Submitted by J. Morgan
A group of SIBA members, advocating the importance of beekeepers knowing their mite infestations, gathered together to create our version of a mite wash kit. It's a fact that most colony deaths are the result of varroa mites. Mites secretly build when the beekeeper isn't looking causing not only colony mortality, but sickness in the bees. Sick bees don't grow like they are supposed to and the virii associated with mites leads to many different ailments in the hive. It's frustrating to new beekeepers to look into their colony and not see what the bees are supposed to be doing. It's just as frustrating to our seasoned beekeepers having to watch.
One of the most important things a bee club can do is to show all beekeepers, old and new, not only the importance of monitoring colony mite loads, but how to get an accurate count of the mite infestations in each colony in order to make an educated assessment whether or not further action is necessary.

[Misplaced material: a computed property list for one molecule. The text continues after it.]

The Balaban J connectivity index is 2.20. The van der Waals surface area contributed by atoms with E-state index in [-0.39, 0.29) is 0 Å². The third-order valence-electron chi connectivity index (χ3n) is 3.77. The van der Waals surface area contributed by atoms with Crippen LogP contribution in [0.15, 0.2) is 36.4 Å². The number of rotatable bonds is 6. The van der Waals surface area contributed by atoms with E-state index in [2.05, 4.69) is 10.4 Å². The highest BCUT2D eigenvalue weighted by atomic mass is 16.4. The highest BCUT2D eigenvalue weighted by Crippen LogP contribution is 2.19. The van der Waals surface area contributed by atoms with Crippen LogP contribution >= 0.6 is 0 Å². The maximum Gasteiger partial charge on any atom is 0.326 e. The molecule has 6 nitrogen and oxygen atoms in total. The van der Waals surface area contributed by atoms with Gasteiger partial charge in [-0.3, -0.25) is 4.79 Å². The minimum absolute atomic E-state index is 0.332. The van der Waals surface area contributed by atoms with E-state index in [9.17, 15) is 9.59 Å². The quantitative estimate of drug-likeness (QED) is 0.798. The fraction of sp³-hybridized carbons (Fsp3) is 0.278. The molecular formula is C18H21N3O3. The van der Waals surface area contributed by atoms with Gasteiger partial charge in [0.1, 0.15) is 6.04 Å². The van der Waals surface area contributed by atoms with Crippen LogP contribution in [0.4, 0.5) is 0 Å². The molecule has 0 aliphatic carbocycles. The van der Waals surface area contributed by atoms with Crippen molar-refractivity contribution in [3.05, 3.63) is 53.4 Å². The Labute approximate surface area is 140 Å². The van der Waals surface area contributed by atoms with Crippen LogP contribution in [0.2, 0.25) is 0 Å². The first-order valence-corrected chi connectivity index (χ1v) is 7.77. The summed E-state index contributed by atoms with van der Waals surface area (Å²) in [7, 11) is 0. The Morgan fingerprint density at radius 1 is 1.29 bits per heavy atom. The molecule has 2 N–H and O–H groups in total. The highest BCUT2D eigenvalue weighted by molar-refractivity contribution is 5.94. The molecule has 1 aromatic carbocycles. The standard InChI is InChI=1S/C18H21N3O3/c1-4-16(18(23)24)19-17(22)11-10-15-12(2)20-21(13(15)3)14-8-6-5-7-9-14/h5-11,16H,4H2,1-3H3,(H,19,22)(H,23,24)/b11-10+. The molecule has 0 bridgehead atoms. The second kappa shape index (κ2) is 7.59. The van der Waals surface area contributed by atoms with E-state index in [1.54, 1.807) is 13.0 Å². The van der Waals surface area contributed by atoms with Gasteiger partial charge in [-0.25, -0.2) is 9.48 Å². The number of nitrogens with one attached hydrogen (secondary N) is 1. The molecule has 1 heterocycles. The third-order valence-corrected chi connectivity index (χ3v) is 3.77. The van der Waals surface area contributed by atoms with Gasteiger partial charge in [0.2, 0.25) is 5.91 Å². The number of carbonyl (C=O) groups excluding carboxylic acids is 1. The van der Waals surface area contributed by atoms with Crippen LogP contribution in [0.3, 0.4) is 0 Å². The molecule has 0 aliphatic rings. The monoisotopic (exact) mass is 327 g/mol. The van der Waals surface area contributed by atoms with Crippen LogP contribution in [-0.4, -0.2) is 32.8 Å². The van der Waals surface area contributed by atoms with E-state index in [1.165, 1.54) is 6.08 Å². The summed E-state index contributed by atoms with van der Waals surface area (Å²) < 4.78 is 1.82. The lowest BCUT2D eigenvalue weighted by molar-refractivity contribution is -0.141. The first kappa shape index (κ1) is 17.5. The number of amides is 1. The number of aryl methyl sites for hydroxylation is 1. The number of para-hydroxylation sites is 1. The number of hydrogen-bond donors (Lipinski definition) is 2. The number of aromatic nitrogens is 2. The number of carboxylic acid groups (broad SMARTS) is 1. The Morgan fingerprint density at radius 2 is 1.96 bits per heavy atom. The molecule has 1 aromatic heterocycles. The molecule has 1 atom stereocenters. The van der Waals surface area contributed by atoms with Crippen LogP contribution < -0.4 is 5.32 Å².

You cannot judge the mite load of a colony by seeing, or not seeing mites on the bees. There is no such thing as a colony with zero mites. Bees have to co-exist with mites and in managed hives, the beekeeper must keep the infestations to a level that the bees can tolerate.
During the season, there are opportunities to do more "natural" manipulations to outbreed mites. These approaches range from splitting colonies, or doing On-The-Spot queen-rearing to create a natural brood break that can wipe out a generation of mites and take the colony back down to a tolerable level. As such, these techniques take a few weeks. As winter approaches, these techniques can no longer be used because drones start dying, and new queens cannot get mated in time before winter. A hive with a high mite count so late in the season is either doomed to die... or the beekeeper can choose to use costly, chemical treatments that more and more beekeepers are seeking to avoid.
Being proactive about dealing with mites early in the season sets the stage for healthy colony growth... less bee diseases, and little to no need for chemical-based treatments in the fall.
Join us at the April 21st SIBA meeting in Moores Hill to watch a live demonstration on how to conduct a mite wash, and understand the mite load in a beehive. Enter to win a mite washing kit... or, just learn how to make one yourself! Bring your veils... and of course, weather-permitting.
We wish all beekeepers huge success this year!